Meet certain requirements if the unavailability or degradation is initiated by a health IT developer of certified health IT, HIE, or HIN.
Certain other conditions apply for the provider's actions against a third-party app that is negatively impacting the health IT's performance.
|Exceptions that involve procedures for fulfilling requests to access, exchange, or use EHI||Content and Manner Exception: It will not be information blocking for an actor to limit the content of its response to a request to access, exchange, or use EHI or the manner in which it fulfills a request to access, exchange, or use EHI, provided certain conditions are met.||The provider must respond to a request to access, exchange, or
use EHI with EHI as defined in applicable regulations.
The provider may need to fulfill a request in an alternative manner when the provider is technically unable to fulfill the request in any manner requested; or cannot reach agreeable terms with the requestor to fulfill the request.
|Fees Exception: It will not be information blocking for the provider to charge fees, including fees that result in a reasonable profit margin, for accessing, exchanging, or using EHI, provided certain conditions are met.||The practice must meet the basis for fees condition (e.g., fees
must be based on objective and verifiable criteria that are
uniformly applied for all similarly situated classes of persons or
entities and requests).
The practice must not be specifically excluded (e.g., a fee based in any part on the electronic access by an individual, their personal representative, or another person or entity designated by the individual to access the individual's EHI).
|Licensing Exception: It will not be information blocking for the provider to license interoperability elements for EHI to be accessed, exchanged, or used, provided certain conditions are met.||The practice must meet conditions regarding negotiating a license (e.g., the provider must begin license negotiations with the requestor within 10 business days from receipt of the request and negotiate a license within 30 business days from receipt of the request) and regarding licensing conditions (e.g., scope of rights, reasonable royalty, non-discriminatory terms, collateral terms, non-disclosure agreement).|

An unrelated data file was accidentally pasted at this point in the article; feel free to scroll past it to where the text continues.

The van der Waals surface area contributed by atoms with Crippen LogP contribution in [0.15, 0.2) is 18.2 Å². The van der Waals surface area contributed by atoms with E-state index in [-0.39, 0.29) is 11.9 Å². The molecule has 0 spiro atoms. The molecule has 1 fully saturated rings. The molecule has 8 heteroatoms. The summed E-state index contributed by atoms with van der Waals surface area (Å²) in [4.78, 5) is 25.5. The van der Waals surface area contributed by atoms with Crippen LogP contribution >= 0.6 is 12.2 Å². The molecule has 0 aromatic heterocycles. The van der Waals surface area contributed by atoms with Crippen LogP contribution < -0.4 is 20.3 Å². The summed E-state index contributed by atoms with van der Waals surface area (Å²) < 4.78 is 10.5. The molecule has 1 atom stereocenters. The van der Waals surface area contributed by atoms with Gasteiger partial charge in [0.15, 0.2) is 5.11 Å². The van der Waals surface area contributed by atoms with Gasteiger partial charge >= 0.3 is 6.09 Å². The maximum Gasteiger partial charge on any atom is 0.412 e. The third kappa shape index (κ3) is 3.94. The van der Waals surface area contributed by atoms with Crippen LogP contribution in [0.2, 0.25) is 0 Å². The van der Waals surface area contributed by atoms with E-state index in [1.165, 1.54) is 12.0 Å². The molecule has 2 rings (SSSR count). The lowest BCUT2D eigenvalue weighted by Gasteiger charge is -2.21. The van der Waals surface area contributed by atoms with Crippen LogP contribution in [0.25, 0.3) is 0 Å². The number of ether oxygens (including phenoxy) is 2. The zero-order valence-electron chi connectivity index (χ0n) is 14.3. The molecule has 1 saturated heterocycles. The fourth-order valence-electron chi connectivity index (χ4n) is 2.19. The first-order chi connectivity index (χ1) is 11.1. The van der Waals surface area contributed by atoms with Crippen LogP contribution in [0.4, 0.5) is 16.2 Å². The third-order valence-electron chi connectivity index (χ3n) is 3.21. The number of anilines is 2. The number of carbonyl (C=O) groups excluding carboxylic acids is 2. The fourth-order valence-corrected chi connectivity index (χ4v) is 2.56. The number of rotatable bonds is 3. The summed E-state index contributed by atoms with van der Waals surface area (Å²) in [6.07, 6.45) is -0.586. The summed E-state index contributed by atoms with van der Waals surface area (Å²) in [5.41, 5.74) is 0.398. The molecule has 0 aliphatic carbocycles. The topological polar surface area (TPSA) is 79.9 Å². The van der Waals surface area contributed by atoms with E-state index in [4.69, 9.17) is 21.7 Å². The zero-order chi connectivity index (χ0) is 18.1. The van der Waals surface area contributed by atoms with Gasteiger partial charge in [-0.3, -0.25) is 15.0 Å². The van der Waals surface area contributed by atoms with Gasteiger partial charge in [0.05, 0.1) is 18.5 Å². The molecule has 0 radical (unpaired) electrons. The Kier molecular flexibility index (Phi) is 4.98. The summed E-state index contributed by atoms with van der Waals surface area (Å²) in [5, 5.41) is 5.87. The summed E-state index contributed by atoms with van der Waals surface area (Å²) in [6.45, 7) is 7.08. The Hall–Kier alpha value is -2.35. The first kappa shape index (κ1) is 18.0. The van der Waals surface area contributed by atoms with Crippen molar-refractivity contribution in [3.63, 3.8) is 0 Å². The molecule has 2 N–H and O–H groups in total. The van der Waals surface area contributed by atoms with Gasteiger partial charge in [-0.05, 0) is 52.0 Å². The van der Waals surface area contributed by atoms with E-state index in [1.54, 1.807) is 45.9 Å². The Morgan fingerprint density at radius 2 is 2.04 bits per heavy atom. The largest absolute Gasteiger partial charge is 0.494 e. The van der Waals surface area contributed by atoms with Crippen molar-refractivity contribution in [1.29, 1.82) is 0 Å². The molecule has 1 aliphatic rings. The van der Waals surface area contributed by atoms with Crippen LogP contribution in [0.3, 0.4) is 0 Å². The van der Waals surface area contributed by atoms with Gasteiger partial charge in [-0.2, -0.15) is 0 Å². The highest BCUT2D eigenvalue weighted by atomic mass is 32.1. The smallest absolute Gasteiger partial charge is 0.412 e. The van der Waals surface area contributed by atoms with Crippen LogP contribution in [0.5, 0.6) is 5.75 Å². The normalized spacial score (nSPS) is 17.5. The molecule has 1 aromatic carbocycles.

Health care providers seeking to implement the Information Blocking Rule into their existing compliance programs should consider:
- Reviewing and revising their existing HIPAA policies and procedures, specifically those pertaining to individual access and training personnel regarding the same.
- Assessing the health care provider's use of EMR and patient portal functionality (e.g., does the EMR include unnecessary delays that should be corrected?).
- Reviewing and revising Business Associate Agreements to ensure terms comply with the information blocking rules.
- Consulting with vendors to determine how the vendors plan to comply with the Information Blocking Rule.
Violation of the Information Blocking Rule by health care providers may result in "appropriate disincentives," (i.e., penalties), which have yet to be established and will be set forth in a future rulemaking by the Office of Inspector General. We recommend that health care providers ensure their practices regarding responding to requests for EHI are appropriate considering the Information Blocking Rule and implement standards that guard against information blocking into their ongoing compliance efforts.
The content of this article is intended to provide a general guide to the subject matter. Specialist advice should be sought about your specific circumstances.